The second effect from the lack of rain is a lack of power. Electricity is being shut off in Addis along a citywide power grid. Two days out of every week, the power is shut off from 7am until 8pm in specified areas of the city. Why does a lack of rain effect electricity? Without rain, the rivers have lowered drastically, and without heavy water flow in the rivers, there isn’t enough water going through the dams to power the turbines to be able to power the whole city, let alone the country. In our neighborhood, we don’t have power on Mondays, Tuesday afternoons, Wednesdays, and other random two hour chunks throughout the week and the weekend. What does a lack of electricity mean for us? No hot showers, a constantly dripping and defrosting freezer, meat goes bad, veggies don’t last, yogurt tastes a little extra sour, and nights are dark. Most Ethiopians have only one light bulb in their homes, so if the power is out. They don’t have any source of light.
The third issue is simply a lack of water in the city water system. For the last four months, our neighborhood has been without running water for at least one day out of every week. The shortest stretch was for an afternoon, but the longest was just over two weeks. No showers, dishes are much more fun, no face washing, and no running water to cook with. Thankfully we have a tank outside that we can draw water from in those times, but our neighborhood isn’t known for its vast wealth. The majority of the people live in dung and straw houses with corrugated tin roofs. If there is no running water, there is no water. They don’t have the luxury of a big tank of water to save them.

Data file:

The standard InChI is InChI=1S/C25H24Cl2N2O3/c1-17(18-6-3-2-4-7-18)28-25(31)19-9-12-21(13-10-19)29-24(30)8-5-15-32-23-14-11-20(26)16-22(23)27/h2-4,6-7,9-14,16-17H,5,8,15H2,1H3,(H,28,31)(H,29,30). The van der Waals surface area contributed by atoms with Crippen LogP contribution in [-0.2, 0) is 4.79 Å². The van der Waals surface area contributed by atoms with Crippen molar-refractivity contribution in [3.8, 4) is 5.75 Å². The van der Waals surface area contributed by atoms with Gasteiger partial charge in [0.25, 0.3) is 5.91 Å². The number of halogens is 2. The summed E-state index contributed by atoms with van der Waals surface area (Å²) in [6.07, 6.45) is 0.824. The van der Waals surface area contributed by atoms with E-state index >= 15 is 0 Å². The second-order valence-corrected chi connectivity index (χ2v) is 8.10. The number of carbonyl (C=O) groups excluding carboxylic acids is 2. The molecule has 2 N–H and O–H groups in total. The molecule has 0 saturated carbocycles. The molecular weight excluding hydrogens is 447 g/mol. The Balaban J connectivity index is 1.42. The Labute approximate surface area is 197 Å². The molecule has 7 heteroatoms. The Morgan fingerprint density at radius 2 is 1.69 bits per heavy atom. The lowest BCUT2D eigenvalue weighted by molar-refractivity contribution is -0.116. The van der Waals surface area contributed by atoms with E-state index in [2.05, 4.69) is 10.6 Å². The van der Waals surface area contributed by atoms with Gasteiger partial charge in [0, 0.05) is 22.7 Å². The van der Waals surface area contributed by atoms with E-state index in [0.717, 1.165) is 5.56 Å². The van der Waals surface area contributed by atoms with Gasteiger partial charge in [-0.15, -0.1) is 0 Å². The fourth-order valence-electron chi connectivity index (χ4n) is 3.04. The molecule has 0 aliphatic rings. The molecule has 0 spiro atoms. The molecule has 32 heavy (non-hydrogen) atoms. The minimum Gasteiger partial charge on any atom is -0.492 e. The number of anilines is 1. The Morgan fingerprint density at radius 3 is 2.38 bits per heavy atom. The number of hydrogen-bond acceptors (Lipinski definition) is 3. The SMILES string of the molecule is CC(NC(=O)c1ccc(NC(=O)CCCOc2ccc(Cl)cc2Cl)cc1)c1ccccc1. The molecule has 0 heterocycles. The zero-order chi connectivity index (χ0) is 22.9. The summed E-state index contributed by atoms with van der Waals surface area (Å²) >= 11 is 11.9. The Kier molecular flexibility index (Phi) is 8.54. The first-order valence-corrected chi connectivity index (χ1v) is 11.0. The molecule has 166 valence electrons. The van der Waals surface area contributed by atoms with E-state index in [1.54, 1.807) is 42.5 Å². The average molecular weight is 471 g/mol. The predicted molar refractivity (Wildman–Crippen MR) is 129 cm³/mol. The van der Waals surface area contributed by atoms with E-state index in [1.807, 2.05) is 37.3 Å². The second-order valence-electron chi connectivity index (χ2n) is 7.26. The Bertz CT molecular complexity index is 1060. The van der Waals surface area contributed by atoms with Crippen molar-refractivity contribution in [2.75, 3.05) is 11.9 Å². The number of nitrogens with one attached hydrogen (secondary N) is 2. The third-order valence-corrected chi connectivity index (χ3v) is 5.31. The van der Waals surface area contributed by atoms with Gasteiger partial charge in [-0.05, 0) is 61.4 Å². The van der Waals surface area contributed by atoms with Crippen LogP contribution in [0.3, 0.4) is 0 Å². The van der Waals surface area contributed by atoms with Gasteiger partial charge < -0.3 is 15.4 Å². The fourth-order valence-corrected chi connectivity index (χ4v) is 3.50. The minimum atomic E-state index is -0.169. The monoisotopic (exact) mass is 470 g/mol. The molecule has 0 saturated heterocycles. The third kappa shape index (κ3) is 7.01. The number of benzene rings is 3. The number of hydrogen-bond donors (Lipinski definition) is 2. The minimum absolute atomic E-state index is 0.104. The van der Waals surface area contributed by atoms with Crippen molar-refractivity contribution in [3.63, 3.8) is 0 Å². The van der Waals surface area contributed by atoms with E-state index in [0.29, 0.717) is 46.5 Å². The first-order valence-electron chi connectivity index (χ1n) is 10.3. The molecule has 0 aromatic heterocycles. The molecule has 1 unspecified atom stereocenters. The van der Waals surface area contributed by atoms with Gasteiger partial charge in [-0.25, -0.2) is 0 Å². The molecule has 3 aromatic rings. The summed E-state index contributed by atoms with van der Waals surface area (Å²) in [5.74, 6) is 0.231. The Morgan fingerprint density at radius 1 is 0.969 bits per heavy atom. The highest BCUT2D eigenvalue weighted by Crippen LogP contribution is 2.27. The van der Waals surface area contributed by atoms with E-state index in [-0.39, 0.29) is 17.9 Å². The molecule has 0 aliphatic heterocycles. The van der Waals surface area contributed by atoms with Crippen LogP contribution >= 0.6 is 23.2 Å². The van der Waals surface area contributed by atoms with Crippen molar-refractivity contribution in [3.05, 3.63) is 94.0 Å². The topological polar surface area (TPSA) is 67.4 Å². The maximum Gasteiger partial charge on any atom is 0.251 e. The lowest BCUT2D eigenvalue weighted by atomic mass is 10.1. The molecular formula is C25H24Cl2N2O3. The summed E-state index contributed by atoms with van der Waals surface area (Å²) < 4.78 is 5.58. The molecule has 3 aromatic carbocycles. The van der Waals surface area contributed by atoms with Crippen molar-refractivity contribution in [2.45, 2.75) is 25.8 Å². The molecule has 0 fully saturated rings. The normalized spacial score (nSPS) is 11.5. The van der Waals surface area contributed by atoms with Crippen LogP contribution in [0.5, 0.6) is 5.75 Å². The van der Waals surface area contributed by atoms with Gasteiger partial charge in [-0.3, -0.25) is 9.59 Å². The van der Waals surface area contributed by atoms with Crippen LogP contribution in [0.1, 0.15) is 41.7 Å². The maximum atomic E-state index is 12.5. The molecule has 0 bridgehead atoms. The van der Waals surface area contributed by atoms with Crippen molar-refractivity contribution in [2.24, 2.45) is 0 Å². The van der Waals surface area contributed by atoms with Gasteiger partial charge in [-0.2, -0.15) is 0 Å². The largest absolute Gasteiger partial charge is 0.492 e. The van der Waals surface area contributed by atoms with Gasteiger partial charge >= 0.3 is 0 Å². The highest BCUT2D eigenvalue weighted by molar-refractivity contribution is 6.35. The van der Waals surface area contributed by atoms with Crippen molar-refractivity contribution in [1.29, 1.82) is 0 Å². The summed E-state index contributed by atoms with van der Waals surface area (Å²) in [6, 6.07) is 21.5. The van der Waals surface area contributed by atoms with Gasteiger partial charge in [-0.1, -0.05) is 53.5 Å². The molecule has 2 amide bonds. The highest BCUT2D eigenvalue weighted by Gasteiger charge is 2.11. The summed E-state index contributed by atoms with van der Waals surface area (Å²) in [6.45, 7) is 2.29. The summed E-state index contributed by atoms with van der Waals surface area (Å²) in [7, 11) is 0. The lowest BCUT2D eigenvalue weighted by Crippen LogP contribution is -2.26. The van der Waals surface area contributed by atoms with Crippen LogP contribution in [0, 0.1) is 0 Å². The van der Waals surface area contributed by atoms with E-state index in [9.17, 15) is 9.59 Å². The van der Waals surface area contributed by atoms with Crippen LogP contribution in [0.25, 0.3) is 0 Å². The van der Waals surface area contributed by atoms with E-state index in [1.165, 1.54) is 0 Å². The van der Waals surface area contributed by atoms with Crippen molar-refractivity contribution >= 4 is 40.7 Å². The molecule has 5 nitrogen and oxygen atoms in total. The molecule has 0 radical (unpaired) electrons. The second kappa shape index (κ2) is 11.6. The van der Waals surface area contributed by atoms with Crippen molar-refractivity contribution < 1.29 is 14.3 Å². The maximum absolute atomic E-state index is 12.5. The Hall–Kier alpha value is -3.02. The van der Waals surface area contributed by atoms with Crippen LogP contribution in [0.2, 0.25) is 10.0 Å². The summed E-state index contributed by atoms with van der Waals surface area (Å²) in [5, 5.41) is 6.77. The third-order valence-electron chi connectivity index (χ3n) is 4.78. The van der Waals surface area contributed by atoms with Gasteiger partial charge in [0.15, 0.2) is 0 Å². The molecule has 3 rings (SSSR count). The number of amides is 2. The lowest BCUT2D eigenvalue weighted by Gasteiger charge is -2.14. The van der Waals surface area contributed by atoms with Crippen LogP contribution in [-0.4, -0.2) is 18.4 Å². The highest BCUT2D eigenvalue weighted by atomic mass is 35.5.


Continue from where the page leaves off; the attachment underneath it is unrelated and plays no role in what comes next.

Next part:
So why am I telling you all of this? How does it affect you? Well…in one sense, it doesn’t. Most of you don’t have to deal with these issues. Most of you don’t have to live with these problems each day. Most of you are very far removed from most of the situations facing Ethiopia. But, it affects you for two reasons.